Medications can also lead to some oral health problems, including dry mouth, gingival hyperplasia, a disrupted sense of taste, oral lesions, abnormal bleeding, tooth discoloration, and jaw clenching/teeth grinding. The development and feeding of oral bacteria strains can cause periodontal disease to become worse, and the excess bacteria or plaque can attach to the coronary arteries, potentially contributing to the formation of blood clots and the narrowing of the coronary arteries. The American Academy of Periodontology suggests that patients whose bodies react to periodontal bacteria have an increased risk of developing heart disease.

Latex Allergy

Products made with synthetic latex materials do not contain the same proteins as natural rubber latex. As a potential risk for allergic reactions in some patients, we recommend seeing your doctor if you are experiencing the following symptoms of a latex allergy:

  • Skin reactions like itching, redness, rash or hives
  • Itchy nose, throat, or eyes
  • Difficulty breathing, including a runny nose, sneezing, coughing or wheezing

Please be sure to inform our dentist if you suspect you have even the slightest allergy to latex products so we can provide the safest care possible

Age and Oral Health

As you age, your oral health can be compromised or challenged by many different health aspects. As a preventive action, we recommend maintaining your oral hygiene habits and seeing your dentist for regular checkups. You may also have developed comorbid conditions (e.g., hypertension, diabetes, mellitus) and physiologic changes that are identified with aging. We welcome you to ask our dentist about how these conditions can affect your oral health. It is also important to be aware of how any mediations could affect your oral health, and some medications may determine which dental treatments are best for you. We encourage you to talk to your dentists about concerns you may have regarding your dentition and age.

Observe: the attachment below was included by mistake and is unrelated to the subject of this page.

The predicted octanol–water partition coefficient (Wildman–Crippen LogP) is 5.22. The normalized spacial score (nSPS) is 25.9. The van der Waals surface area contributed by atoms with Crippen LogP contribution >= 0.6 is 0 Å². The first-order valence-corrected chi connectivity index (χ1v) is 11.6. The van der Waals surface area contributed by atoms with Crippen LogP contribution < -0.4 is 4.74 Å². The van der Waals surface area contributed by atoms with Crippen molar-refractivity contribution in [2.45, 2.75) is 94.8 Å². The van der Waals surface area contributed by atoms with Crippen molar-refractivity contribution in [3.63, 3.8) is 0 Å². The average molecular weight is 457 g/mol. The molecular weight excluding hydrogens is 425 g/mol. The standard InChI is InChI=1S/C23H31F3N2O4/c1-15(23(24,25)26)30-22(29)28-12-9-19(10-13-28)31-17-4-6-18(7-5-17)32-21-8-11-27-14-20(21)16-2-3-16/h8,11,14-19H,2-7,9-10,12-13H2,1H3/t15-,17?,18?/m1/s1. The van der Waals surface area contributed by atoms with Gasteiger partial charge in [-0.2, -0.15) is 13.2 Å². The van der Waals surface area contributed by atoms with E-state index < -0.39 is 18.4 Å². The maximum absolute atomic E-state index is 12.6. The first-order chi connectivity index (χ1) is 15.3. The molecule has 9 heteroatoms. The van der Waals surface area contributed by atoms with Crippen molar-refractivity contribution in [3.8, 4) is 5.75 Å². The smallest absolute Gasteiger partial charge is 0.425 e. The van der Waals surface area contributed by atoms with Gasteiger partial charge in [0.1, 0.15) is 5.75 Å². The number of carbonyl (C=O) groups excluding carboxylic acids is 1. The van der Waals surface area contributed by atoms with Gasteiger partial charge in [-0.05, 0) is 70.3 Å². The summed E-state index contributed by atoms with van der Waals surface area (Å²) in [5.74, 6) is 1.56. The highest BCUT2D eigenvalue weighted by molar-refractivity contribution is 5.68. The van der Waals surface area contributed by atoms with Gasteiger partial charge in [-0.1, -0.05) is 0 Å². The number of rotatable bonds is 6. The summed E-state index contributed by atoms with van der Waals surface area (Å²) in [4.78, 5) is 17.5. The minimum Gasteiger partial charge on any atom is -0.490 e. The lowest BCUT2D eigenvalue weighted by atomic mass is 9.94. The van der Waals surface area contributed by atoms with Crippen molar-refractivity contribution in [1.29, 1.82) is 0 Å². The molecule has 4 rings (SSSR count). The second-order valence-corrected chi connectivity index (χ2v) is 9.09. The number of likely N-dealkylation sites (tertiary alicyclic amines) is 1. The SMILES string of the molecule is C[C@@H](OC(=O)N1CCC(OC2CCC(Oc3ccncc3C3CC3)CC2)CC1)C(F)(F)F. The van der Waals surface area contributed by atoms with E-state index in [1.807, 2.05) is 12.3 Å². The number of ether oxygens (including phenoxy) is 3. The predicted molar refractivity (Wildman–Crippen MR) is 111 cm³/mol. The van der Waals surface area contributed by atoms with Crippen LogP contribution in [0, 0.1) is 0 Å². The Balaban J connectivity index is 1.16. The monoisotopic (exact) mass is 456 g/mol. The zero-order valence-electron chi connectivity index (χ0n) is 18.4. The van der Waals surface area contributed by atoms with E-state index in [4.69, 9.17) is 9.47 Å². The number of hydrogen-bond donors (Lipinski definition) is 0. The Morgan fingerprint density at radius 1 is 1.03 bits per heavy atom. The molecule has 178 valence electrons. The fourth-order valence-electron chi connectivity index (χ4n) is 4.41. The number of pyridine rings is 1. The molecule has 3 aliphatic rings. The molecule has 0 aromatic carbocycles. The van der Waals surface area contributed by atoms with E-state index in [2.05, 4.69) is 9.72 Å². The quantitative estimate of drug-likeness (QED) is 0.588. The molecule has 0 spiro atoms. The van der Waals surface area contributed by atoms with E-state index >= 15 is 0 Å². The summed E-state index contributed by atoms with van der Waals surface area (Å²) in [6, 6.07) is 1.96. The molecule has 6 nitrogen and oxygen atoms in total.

Tobacco and Oral Piercings

Please be aware that as popular as piercings are for self-expression, they can also be dangerous to your oral health. The mouth contains millions of bacteria, oral piercings can often cause infection or swelling to occur. Additionally, the type of metal used in the piercing itself may cause an allergic reaction. A tongue piercing could also cause nerve damage, as well as severe swelling that could cause the airway to become blocked. Other piercings in the lip, cheek, or uvula can damage gums, teeth, and fillings if bitten or played with.

Smokers are about twice as likely to lose their teeth as non-smokers, and they often require root canal treatment more than non-smokers. Smoking increases the risk of oral sensitivity, cavities, and gum recession. In as little as three to four months, smokeless tobacco use can cause periodontal disease and produce lesions called leukoplakia. Tobacco also reduces the body’s ability to fight infection, including infections in the mouth and gums. Smoking even limits the growth of blood vessels, which slows the healing of gum tissue after oral surgery or injury. Overall, we hope you have become aware of the severe health risks caused by tobacco.